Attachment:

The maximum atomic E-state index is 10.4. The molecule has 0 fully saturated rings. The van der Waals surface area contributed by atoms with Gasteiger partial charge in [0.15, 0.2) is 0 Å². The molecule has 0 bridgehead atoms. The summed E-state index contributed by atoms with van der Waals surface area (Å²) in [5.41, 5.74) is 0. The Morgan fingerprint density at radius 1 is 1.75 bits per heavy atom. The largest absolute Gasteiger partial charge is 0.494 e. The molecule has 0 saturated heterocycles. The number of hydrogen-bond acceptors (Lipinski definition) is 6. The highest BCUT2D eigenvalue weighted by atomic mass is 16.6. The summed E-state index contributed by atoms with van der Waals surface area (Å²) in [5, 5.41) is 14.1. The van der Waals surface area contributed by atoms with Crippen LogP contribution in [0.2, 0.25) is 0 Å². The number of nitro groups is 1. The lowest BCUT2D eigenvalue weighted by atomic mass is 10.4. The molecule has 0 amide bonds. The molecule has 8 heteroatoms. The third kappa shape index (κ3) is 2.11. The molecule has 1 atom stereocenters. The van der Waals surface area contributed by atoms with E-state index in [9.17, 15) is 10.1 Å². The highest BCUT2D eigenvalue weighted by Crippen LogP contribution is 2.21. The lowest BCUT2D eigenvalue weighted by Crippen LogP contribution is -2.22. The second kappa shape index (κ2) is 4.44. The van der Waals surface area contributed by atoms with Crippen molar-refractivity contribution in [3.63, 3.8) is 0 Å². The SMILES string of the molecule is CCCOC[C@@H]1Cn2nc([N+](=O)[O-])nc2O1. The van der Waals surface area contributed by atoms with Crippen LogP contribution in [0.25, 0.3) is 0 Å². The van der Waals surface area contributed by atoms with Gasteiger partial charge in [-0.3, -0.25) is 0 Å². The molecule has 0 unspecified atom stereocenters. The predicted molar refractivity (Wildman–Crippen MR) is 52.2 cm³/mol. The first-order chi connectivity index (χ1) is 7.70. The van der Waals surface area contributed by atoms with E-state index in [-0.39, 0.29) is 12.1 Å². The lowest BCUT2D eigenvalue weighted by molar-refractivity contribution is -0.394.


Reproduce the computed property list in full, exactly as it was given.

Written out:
The maximum atomic E-state index is 10.4. The molecule has 0 fully saturated rings. The van der Waals surface area contributed by atoms with Gasteiger partial charge in [0.15, 0.2) is 0 Å². The molecule has 0 bridgehead atoms. The summed E-state index contributed by atoms with van der Waals surface area (Å²) in [5.41, 5.74) is 0. The Morgan fingerprint density at radius 1 is 1.75 bits per heavy atom. The largest absolute Gasteiger partial charge is 0.494 e. The molecule has 0 saturated heterocycles. The number of hydrogen-bond acceptors (Lipinski definition) is 6. The highest BCUT2D eigenvalue weighted by atomic mass is 16.6. The summed E-state index contributed by atoms with van der Waals surface area (Å²) in [5, 5.41) is 14.1. The van der Waals surface area contributed by atoms with Crippen LogP contribution in [0.2, 0.25) is 0 Å². The number of nitro groups is 1. The lowest BCUT2D eigenvalue weighted by atomic mass is 10.4. The molecule has 0 amide bonds. The molecule has 8 heteroatoms. The third kappa shape index (κ3) is 2.11. The molecule has 1 atom stereocenters. The van der Waals surface area contributed by atoms with E-state index in [9.17, 15) is 10.1 Å². The highest BCUT2D eigenvalue weighted by Crippen LogP contribution is 2.21. The lowest BCUT2D eigenvalue weighted by Crippen LogP contribution is -2.22. The second kappa shape index (κ2) is 4.44. The van der Waals surface area contributed by atoms with Crippen molar-refractivity contribution in [3.63, 3.8) is 0 Å². The SMILES string of the molecule is CCCOC[C@@H]1Cn2nc([N+](=O)[O-])nc2O1. The van der Waals surface area contributed by atoms with Crippen LogP contribution in [0.25, 0.3) is 0 Å². The van der Waals surface area contributed by atoms with Gasteiger partial charge in [-0.3, -0.25) is 0 Å². The molecule has 0 unspecified atom stereocenters. The predicted molar refractivity (Wildman–Crippen MR) is 52.2 cm³/mol. The first-order chi connectivity index (χ1) is 7.70. The van der Waals surface area contributed by atoms with E-state index in [-0.39, 0.29) is 12.1 Å². The lowest BCUT2D eigenvalue weighted by molar-refractivity contribution is -0.394.